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FSU vs Houston: What Did We Learn?

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Florida State fell 38-24 to Houston in the 2015 Peach Bowl, a game in which the Seminoles were favored by seven points at gametime. Tom Herman, in his first season as head coach for the Cougars, led them to 13 wins and has cemented himself as one of the best coaches in college football. What makes his performance even better is that he’s using players from the previous regime, not ones that he has recruited himself. Greg Ward Jr. has had a breakout year and, even though he was somewhat limited in this game due to injury, he had established himself as one of the most explosive playmakers in the country.

Unfortunately, injuries also derailed Florida State in this game. Starting right guard Kareem Are and right tackle Chad Mavety both sat out due to injuries, which meant redshirt freshmen Corey Martinez and Brock Ruble were called to duty. They were severely overwhelmed by Houston’s rush defense, which ranked 20th in the nation coming into this game. While some of their stats might have been overinflated due to facing weak competition, they lived up to their hype and limited Dalvin Cook to only 33 yards on the ground and a 1.8 yards per carry average.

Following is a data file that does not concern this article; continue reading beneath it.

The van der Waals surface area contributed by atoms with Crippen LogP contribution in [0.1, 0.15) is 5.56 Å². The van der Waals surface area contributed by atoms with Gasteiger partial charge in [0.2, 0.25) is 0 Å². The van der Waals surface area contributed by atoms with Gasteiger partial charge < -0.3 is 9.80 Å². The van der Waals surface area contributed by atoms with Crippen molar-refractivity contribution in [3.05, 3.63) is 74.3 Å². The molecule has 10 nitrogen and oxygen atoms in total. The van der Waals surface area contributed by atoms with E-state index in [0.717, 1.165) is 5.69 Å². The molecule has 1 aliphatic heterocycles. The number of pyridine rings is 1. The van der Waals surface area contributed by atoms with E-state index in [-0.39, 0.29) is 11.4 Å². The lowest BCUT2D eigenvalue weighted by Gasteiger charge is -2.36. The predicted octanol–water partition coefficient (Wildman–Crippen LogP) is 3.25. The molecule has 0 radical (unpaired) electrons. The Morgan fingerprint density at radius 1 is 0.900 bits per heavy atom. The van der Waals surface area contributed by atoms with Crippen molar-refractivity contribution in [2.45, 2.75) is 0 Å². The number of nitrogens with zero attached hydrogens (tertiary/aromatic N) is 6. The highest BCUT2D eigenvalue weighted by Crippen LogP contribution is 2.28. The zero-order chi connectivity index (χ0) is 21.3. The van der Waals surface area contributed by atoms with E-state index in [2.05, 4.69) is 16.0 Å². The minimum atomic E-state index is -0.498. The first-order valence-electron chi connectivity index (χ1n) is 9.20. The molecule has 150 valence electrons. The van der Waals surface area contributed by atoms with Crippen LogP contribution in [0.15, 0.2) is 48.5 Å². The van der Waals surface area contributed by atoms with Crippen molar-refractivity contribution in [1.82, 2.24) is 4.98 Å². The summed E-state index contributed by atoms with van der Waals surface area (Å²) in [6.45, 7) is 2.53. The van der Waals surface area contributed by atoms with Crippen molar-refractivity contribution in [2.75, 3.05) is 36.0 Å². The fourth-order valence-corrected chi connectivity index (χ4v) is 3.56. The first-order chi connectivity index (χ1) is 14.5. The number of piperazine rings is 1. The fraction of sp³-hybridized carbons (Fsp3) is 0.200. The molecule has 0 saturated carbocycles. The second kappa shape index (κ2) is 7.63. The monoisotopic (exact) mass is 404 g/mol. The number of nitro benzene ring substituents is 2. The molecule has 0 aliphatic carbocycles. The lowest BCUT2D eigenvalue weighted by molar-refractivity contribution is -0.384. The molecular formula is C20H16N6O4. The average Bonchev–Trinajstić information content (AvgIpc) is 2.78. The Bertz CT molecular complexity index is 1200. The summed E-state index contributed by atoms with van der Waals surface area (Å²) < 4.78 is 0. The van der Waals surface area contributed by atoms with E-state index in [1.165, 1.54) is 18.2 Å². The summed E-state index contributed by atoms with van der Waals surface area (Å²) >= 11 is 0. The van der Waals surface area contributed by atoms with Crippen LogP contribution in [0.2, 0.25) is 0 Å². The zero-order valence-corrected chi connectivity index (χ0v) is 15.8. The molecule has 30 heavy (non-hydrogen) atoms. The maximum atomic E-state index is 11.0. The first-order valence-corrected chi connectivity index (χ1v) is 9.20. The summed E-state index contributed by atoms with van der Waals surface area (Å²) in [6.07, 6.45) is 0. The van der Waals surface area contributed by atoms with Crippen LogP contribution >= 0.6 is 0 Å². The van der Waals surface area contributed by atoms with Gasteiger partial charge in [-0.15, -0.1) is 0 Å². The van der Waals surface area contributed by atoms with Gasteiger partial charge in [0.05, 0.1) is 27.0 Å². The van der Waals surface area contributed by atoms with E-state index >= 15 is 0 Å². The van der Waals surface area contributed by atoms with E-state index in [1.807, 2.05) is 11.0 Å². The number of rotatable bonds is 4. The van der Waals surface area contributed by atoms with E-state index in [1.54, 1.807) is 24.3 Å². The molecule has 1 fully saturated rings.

Sean Maguire also suffered a severe ankle injury late in the first quarter. He was carted off the field and was out of the game for a significant period of time. Because Everett Golson did not make the trip to Atlanta due to personal reasons, redshirt freshman J.J. Consentino was thrust into action and he didn’t have a good time. He was sacked twice on his second and third drop-backs and was unable to push the ball down the field. This was his early audition for the open quarterback competition this offseason and Consentino did not show anything positive for Jimbo Fisher moving forward. Fortunately, Maguire was able to return, his ankle heavily taped, but his throws were hampered by his ankle injury. Several deep balls were under-thrown because of this, one of which was intercepted.

Florida State had a solid day defensively. Houston’s rush game, which has been the primary focus of their offense, was held to just 187 yards and 3.5 yards per attempt. With top running back Kenneth Farrow limited due to injury, the majority of their rush game came from Greg Ward Jr., who had 67 yards on the ground. Ryan Jackson had 54 yards on the ground, but only 5.4 yards per attempt. Houston ran 99 plays for 448 yards, only 4.5 yards per play. For comparison, they’ve averaged 6.0 yards per play throughout the season, good for 30th in the country. Florida State played really well defensively, but it was the offense that lost them this game.

Despite entering the game with only 10 turnovers all season, Florida State committed five turnovers in this game. Dalvin Cook lost his first fumble since last year’s Rose Bowl versus Oregon and Sean Maguire tossed four interceptions. Florida State finished -4 in turnover margin, a tough task for any team trying to come back to win a game.